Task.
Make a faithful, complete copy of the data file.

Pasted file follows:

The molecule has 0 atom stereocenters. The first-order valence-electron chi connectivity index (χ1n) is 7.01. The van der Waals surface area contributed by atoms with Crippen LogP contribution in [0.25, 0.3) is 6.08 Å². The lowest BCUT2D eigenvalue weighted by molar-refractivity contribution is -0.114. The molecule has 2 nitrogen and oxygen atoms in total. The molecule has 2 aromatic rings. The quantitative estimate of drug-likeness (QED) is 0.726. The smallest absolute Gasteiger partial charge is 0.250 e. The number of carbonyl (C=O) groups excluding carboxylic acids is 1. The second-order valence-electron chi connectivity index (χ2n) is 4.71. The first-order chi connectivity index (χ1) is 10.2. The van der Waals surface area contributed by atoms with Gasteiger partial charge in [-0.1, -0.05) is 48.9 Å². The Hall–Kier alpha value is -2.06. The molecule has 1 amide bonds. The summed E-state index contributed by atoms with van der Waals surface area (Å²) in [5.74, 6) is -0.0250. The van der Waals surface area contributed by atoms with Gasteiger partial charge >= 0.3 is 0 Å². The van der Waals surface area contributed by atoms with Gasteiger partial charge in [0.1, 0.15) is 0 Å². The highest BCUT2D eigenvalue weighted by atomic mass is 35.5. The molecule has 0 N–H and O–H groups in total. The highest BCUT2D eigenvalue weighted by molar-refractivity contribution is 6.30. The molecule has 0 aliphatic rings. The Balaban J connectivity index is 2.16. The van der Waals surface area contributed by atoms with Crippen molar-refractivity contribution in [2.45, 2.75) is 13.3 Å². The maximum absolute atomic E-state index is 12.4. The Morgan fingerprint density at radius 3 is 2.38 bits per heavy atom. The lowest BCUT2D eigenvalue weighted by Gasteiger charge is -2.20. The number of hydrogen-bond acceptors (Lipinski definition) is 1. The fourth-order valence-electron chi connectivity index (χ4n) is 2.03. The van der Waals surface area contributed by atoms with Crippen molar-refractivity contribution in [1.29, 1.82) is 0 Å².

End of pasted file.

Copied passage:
The molecule has 0 atom stereocenters. The first-order valence-electron chi connectivity index (χ1n) is 7.01. The van der Waals surface area contributed by atoms with Crippen LogP contribution in [0.25, 0.3) is 6.08 Å². The lowest BCUT2D eigenvalue weighted by molar-refractivity contribution is -0.114. The molecule has 2 nitrogen and oxygen atoms in total. The molecule has 2 aromatic rings. The quantitative estimate of drug-likeness (QED) is 0.726. The smallest absolute Gasteiger partial charge is 0.250 e. The number of carbonyl (C=O) groups excluding carboxylic acids is 1. The second-order valence-electron chi connectivity index (χ2n) is 4.71. The first-order chi connectivity index (χ1) is 10.2. The van der Waals surface area contributed by atoms with Gasteiger partial charge in [-0.1, -0.05) is 48.9 Å². The Hall–Kier alpha value is -2.06. The molecule has 1 amide bonds. The summed E-state index contributed by atoms with van der Waals surface area (Å²) in [5.74, 6) is -0.0250. The van der Waals surface area contributed by atoms with Gasteiger partial charge >= 0.3 is 0 Å². The van der Waals surface area contributed by atoms with Gasteiger partial charge in [0.1, 0.15) is 0 Å². The highest BCUT2D eigenvalue weighted by atomic mass is 35.5. The molecule has 0 N–H and O–H groups in total. The highest BCUT2D eigenvalue weighted by molar-refractivity contribution is 6.30. The molecule has 0 aliphatic rings. The Balaban J connectivity index is 2.16. The van der Waals surface area contributed by atoms with Crippen molar-refractivity contribution in [2.45, 2.75) is 13.3 Å². The maximum absolute atomic E-state index is 12.4. The Morgan fingerprint density at radius 3 is 2.38 bits per heavy atom. The lowest BCUT2D eigenvalue weighted by Gasteiger charge is -2.20. The number of hydrogen-bond acceptors (Lipinski definition) is 1. The fourth-order valence-electron chi connectivity index (χ4n) is 2.03. The van der Waals surface area contributed by atoms with Crippen molar-refractivity contribution in [1.29, 1.82) is 0 Å².